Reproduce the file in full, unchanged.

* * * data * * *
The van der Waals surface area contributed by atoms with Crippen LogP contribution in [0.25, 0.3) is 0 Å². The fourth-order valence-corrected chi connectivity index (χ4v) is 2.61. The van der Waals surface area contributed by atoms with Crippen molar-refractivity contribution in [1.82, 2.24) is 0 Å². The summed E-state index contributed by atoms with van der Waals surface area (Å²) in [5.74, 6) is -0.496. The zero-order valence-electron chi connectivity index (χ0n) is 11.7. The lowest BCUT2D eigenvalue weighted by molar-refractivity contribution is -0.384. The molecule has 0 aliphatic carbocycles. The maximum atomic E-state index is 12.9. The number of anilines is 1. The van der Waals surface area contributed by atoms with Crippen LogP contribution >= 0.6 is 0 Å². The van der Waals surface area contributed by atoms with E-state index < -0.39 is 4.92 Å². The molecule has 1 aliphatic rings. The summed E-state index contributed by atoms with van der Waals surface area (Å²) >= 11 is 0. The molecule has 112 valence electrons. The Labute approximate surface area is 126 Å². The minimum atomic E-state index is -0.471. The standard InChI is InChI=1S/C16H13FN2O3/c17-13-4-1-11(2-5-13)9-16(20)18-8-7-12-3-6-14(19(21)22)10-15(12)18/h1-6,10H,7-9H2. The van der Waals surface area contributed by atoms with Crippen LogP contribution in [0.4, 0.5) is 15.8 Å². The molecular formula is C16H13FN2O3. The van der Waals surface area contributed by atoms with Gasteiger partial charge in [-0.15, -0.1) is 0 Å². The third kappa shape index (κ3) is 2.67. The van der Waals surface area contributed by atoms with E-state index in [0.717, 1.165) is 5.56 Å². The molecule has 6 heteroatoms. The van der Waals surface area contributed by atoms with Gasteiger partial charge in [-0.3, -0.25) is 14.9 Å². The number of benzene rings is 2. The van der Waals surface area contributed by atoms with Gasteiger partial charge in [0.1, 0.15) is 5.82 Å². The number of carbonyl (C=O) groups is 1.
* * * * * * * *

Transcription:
The van der Waals surface area contributed by atoms with Crippen LogP contribution in [0.25, 0.3) is 0 Å². The fourth-order valence-corrected chi connectivity index (χ4v) is 2.61. The van der Waals surface area contributed by atoms with Crippen molar-refractivity contribution in [1.82, 2.24) is 0 Å². The summed E-state index contributed by atoms with van der Waals surface area (Å²) in [5.74, 6) is -0.496. The zero-order valence-electron chi connectivity index (χ0n) is 11.7. The lowest BCUT2D eigenvalue weighted by molar-refractivity contribution is -0.384. The molecule has 0 aliphatic carbocycles. The maximum atomic E-state index is 12.9. The number of anilines is 1. The van der Waals surface area contributed by atoms with Crippen LogP contribution >= 0.6 is 0 Å². The van der Waals surface area contributed by atoms with E-state index < -0.39 is 4.92 Å². The molecule has 1 aliphatic rings. The summed E-state index contributed by atoms with van der Waals surface area (Å²) >= 11 is 0. The molecule has 112 valence electrons. The Labute approximate surface area is 126 Å². The minimum atomic E-state index is -0.471. The standard InChI is InChI=1S/C16H13FN2O3/c17-13-4-1-11(2-5-13)9-16(20)18-8-7-12-3-6-14(19(21)22)10-15(12)18/h1-6,10H,7-9H2. The van der Waals surface area contributed by atoms with Crippen LogP contribution in [0.4, 0.5) is 15.8 Å². The molecular formula is C16H13FN2O3. The van der Waals surface area contributed by atoms with Gasteiger partial charge in [-0.15, -0.1) is 0 Å². The third kappa shape index (κ3) is 2.67. The van der Waals surface area contributed by atoms with E-state index in [0.717, 1.165) is 5.56 Å². The molecule has 6 heteroatoms. The van der Waals surface area contributed by atoms with Gasteiger partial charge in [-0.3, -0.25) is 14.9 Å². The number of benzene rings is 2. The van der Waals surface area contributed by atoms with Gasteiger partial charge in [0.1, 0.15) is 5.82 Å². The number of carbonyl (C=O) groups is 1.